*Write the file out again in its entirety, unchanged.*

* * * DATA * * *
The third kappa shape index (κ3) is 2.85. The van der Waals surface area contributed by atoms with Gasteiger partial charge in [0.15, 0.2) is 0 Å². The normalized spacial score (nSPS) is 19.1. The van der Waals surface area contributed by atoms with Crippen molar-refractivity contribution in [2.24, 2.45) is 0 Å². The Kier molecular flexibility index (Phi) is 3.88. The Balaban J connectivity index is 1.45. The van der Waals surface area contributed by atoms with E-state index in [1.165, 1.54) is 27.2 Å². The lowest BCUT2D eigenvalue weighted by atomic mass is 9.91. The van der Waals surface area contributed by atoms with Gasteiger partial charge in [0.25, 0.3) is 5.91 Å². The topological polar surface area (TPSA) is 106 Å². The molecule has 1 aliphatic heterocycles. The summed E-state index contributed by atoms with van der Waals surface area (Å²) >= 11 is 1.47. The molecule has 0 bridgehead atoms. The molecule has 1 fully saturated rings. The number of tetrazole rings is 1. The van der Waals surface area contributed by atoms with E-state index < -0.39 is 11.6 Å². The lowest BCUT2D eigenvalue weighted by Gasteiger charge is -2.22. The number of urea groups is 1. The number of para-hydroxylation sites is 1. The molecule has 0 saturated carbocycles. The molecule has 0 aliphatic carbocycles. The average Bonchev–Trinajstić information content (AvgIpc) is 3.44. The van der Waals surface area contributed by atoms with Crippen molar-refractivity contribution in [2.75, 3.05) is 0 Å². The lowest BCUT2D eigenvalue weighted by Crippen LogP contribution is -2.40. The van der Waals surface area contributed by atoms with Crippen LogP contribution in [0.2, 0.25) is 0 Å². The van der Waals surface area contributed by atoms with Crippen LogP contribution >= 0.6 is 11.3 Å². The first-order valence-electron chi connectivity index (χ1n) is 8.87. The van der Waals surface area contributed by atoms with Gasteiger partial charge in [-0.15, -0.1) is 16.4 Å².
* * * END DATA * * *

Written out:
The third kappa shape index (κ3) is 2.85. The van der Waals surface area contributed by atoms with Gasteiger partial charge in [0.15, 0.2) is 0 Å². The normalized spacial score (nSPS) is 19.1. The van der Waals surface area contributed by atoms with Crippen molar-refractivity contribution in [2.24, 2.45) is 0 Å². The Kier molecular flexibility index (Phi) is 3.88. The Balaban J connectivity index is 1.45. The van der Waals surface area contributed by atoms with E-state index in [1.165, 1.54) is 27.2 Å². The lowest BCUT2D eigenvalue weighted by atomic mass is 9.91. The van der Waals surface area contributed by atoms with Gasteiger partial charge in [0.25, 0.3) is 5.91 Å². The topological polar surface area (TPSA) is 106 Å². The molecule has 1 aliphatic heterocycles. The summed E-state index contributed by atoms with van der Waals surface area (Å²) >= 11 is 1.47. The molecule has 0 bridgehead atoms. The molecule has 1 fully saturated rings. The number of tetrazole rings is 1. The van der Waals surface area contributed by atoms with E-state index < -0.39 is 11.6 Å². The lowest BCUT2D eigenvalue weighted by Gasteiger charge is -2.22. The number of urea groups is 1. The number of para-hydroxylation sites is 1. The molecule has 0 saturated carbocycles. The molecule has 0 aliphatic carbocycles. The average Bonchev–Trinajstić information content (AvgIpc) is 3.44. The van der Waals surface area contributed by atoms with Crippen molar-refractivity contribution in [2.75, 3.05) is 0 Å². The lowest BCUT2D eigenvalue weighted by Crippen LogP contribution is -2.40. The van der Waals surface area contributed by atoms with Crippen LogP contribution in [0.2, 0.25) is 0 Å². The van der Waals surface area contributed by atoms with Crippen LogP contribution >= 0.6 is 11.3 Å². The first-order valence-electron chi connectivity index (χ1n) is 8.87. The van der Waals surface area contributed by atoms with Gasteiger partial charge in [-0.15, -0.1) is 16.4 Å².